I have a memory of the time period between SIL training, and our departure to the Solomons. We had been in Dallas for a year, my parents attending linguistics training in preparation to go overseas. After this sojourn, we went back to Austin for just a few months, to bide the time before we got on the plane to fly into the unknown. My dad had taught us a few songs in Pijin - 'Jesus Loves Me', and some other typical Sunday school fare.
Returning to Austin should have been returning to the familiar, but I was already learning an underscoring theme of my life, that every move means change. Even if I move to a familiar place, the people have changed, moved on, grown. It leaves an unsettled feeling, like wearing glasses of the wrong prescription. Everything is just slightly off.
We went to our 'home' church, after having been gone for a year. My parents dropped the four of us off in our respective classes, but somehow I got mixed in with the older kids. I was scared of their big bodies and loud voices. I didn't know any of the teachers. My brother Nathan was sitting towards the very front and didn't see me. I retreated to the back of the room, crawling underneath a table, and sat there hugging my knees to my chest. I could just see out across the floor at all the children participating in the flannel graph story.
I hid from the room's occupants for most of the allotted hour, sitting separated and afraid under the overhang. My feeling of isolation grew as people continued not to notice me. Perversely, as I shrank deeper into the shadows I grew angry at being overlooked and abandoned there.
The teacher began to sing, 'Jesus Loves the Little Children'. I tried to sing along, but my confused mind could not remember the English words to the song. Pijin came to my tongue, and I started to cry as my brain locked down. It scared me that I could only remember the foreign words to the familiar song, words of a language I hadn't really even learned yet.
An adult finally noticed me crying beneath the table, and kindly came to help me up. My tears increased as my brain refused to operate with my mouth. The two languages became crossed on my tongue. I was desperate to communicate, but couldn't.
Now, looking deep into my heart, I wonder if that little girl is still there, hiding with her tongue tied, unable to do anything except to cry from frustration and confusion, lost in the shuffle as life plays out around her. I have spent so much of my life suspended between cultures. Anna and I were talking today about the duplicity of growing up third culture, and she hit the nail on the head. "When somebody isn't right in front of me, they don't exist to me," she said. "It's like I just flip the switch and they're gone, and I don't have to feel anything." That's exactly how I feel, too. It is way too difficult to deal with every change, every goodbye, every loss.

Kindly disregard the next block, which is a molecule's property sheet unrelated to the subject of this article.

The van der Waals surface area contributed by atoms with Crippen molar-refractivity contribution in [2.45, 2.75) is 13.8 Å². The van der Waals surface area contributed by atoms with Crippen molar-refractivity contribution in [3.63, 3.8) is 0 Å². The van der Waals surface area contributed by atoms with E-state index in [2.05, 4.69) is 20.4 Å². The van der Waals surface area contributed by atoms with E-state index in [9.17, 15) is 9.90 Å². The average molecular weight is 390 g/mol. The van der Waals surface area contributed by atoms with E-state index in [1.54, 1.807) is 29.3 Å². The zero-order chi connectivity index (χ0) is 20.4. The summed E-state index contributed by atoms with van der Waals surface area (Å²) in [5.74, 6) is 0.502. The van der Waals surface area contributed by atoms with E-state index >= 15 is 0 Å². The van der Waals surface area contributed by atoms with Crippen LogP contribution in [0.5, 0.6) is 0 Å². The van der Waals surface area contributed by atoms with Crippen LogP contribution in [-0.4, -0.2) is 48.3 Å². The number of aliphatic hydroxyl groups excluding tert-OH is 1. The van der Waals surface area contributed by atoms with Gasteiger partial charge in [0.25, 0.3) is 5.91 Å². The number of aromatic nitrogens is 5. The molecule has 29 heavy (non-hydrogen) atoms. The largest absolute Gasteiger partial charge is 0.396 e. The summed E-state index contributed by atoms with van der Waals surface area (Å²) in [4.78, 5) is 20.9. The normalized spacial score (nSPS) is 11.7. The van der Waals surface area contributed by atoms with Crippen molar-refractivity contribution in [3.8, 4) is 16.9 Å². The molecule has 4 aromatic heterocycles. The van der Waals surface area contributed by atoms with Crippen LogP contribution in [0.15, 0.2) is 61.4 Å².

I left America the first time - flip the switch, move on. I left Honiara for Luaniua - flip the switch, move on. I left Luaniua again for Honiara - flip the switch again. Every time I leave a place, even if I'm going somewhere I've been to before, it's a new loss, because the people have all changed. They don't put their lives, growth and development on hold just because Danica's leaving. So the little Danica inside of me is still hiding underneath her table, not sure really of where she is, what language to speak, who all these people are, and with each flip of the switch I shove another suitcase packed with relationships and experiences under there for her to keep with her.
All this revelation comes after a day spent in tears, the source of which I was at a loss to find. I was thinking about missing my mom today, as I folded laundry, and tears came up out of my heart like a faucet had been turned on deep inside of me. An hour later, they still hadn't abated, and all I knew was that I needed to talk to somebody. I called an older woman who I trust, but don't know well (hadn't let in), and she lovingly listened as I blubbered like a seven year old, trying to put into words what was churning in my heart. Translating my feelings into words, going from my heart's language to common English was difficult, but she stuck with me, prayed with me, and I got a few of those suitcases opened.
My biggest realization today was that there is more hidden in my heart than I had ever suspected. With every change, every flip of the switch, I have neatly packed up all my previous relationships, emotions and experiences and hidden them deep in my heart. This blog is becoming more and more difficult to write, because as I look at the events of my life, I inevitably must unpack and examine the contents of every hidden suitcase stowed in the recesses of my heart. So when I'm not writing, you will know why - I'm just trying to get brave enough to open another one up. Bear with me, please. I invite you, the reader, to come along with me on this journey into the unknown.